United States Court of Appeals, District of Columbia Circuit
November 20, 2017
from the United States District Court for the District of
Columbia (No. 1:15-cv-01038)
J. Muise argued the cause for appellants. With him on the
briefs was David Yerushalmi.
B. Verrilli, Jr. argued the cause for appellees. With him on
the briefs were Chad I. Golder, Jonathan S. Meltzer, Patricia
Y. Lee, Gerard J. Stief, and Rex S. Heinke.
Before: Henderson and Srinivasan, Circuit Judges, and
Ginsburg, Senior Circuit Judge.
GINSBURG, SENIOR CIRCUIT JUDGE
American Freedom Defense Initiative (AFDI), Pamela Geller,
and Robert Spencer,  sought to run advertisements in Metrorail
stations and on Metrobuses in the Washington, D.C. area. The
Washington Metropolitan Area Transit Authority (WMATA)
refused the advertisements because they violated a
then-recently adopted moratorium on issue-oriented
advertising in the Metro system. AFDI sued both WMATA and its
then-general manager, Jack Requa,  claiming WMATA's refusal
to display its advertisements violated its rights to free
speech and equal protection under the First and Fourteenth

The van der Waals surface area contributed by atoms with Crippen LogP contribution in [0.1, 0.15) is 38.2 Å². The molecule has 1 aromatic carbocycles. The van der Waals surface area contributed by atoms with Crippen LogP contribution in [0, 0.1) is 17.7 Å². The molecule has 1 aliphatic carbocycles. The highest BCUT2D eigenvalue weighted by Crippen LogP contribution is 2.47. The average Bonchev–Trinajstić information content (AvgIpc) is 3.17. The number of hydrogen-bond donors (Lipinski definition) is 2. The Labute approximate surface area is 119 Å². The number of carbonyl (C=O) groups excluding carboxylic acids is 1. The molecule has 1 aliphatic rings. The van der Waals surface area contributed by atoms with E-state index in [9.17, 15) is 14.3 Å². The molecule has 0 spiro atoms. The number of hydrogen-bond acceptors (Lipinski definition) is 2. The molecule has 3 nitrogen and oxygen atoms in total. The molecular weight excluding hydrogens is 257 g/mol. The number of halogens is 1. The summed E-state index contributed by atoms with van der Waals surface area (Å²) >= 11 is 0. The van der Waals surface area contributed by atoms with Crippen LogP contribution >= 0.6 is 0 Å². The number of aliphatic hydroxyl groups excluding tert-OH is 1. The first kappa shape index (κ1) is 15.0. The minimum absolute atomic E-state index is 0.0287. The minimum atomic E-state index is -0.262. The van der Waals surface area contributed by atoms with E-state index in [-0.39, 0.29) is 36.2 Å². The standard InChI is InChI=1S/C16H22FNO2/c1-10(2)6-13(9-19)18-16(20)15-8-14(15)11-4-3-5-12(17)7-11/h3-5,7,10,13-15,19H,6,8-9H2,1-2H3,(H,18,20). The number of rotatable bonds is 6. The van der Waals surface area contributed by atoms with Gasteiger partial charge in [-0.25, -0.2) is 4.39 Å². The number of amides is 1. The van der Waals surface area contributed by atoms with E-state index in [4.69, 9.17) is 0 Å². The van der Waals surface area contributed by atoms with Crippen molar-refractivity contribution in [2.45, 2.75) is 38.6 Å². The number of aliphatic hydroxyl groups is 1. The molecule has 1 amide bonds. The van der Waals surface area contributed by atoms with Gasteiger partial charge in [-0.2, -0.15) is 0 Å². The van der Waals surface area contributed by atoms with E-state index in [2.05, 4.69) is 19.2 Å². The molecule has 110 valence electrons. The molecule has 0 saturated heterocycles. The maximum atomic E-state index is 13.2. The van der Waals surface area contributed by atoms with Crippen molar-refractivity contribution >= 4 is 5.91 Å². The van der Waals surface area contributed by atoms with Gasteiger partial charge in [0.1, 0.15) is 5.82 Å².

Amendments to the Constitution of the United States. The
district court granted summary judgment on behalf of WMATA,
which we affirm in part and reverse in part.
which was created by an interstate compact among the District
of Columbia, Maryland, and Virginia, operates the Metrorail
and Metrobus services that provide Washington-area residents
with the majority of their public transit options. D.C. Code
§ 9-1107.01. Relevant to this litigation, WMATA permits
advertising throughout the Metro system; specifically,
Metrobuses display advertisements on their exteriors, and the
Metrorail stations contain advertising "dioramas."
describes itself as "a nonprofit organization ...
dedicated to freedom of speech, freedom of conscience,
freedom of religion, and individual rights." It
"promotes its objectives by ... purchasing advertising
space on transit authority property ... to express its
message on current events and public issues, including issues
involving the suppression of free speech by Sharia-adherent
Islamists and complicit government officials." It was in
furtherance of this mission that AFDI wanted to advertise in
the Metro system in May 2015.
submitted two advertisements, identical in content, one to be
displayed on the exteriors of Metrobuses and the other meant
for Metrorail station dioramas. The advertisements depict a
turbaned, bearded, sword-wielding man who is apparently meant
to be the Prophet Muhammad. A speech bubble emerging from the
man's mouth contains the sentence "YOU CAN'T
DRAW ME!" Below the man is a disembodied hand, paler in
color, holding either a pen or a pencil pressed to paper.
From the hand comes a speech bubble reading "THAT'S
WHY I DRAW YOU." The phrase "SUPPORT FREE
SPEECH" appears at the top of the advertisements.